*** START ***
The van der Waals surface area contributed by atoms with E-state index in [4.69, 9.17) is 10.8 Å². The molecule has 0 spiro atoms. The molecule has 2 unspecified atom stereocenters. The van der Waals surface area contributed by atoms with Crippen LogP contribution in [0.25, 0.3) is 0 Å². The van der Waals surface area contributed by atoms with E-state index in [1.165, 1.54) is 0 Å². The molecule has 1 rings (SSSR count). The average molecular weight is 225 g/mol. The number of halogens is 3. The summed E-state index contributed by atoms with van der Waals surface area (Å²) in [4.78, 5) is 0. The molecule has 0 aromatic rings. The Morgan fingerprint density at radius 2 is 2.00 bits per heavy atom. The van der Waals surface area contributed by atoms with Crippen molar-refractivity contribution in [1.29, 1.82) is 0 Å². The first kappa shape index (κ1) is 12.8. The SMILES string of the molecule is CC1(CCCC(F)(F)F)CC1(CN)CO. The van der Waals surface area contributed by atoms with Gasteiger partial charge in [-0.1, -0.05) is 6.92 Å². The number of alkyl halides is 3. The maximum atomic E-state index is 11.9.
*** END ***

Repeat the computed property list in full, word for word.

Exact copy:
The van der Waals surface area contributed by atoms with E-state index in [4.69, 9.17) is 10.8 Å². The molecule has 0 spiro atoms. The molecule has 2 unspecified atom stereocenters. The van der Waals surface area contributed by atoms with Crippen LogP contribution in [0.25, 0.3) is 0 Å². The van der Waals surface area contributed by atoms with E-state index in [1.165, 1.54) is 0 Å². The molecule has 1 rings (SSSR count). The average molecular weight is 225 g/mol. The number of halogens is 3. The summed E-state index contributed by atoms with van der Waals surface area (Å²) in [4.78, 5) is 0. The molecule has 0 aromatic rings. The Morgan fingerprint density at radius 2 is 2.00 bits per heavy atom. The van der Waals surface area contributed by atoms with Crippen molar-refractivity contribution in [1.29, 1.82) is 0 Å². The first kappa shape index (κ1) is 12.8. The SMILES string of the molecule is CC1(CCCC(F)(F)F)CC1(CN)CO. The van der Waals surface area contributed by atoms with Gasteiger partial charge in [-0.1, -0.05) is 6.92 Å². The number of alkyl halides is 3. The maximum atomic E-state index is 11.9.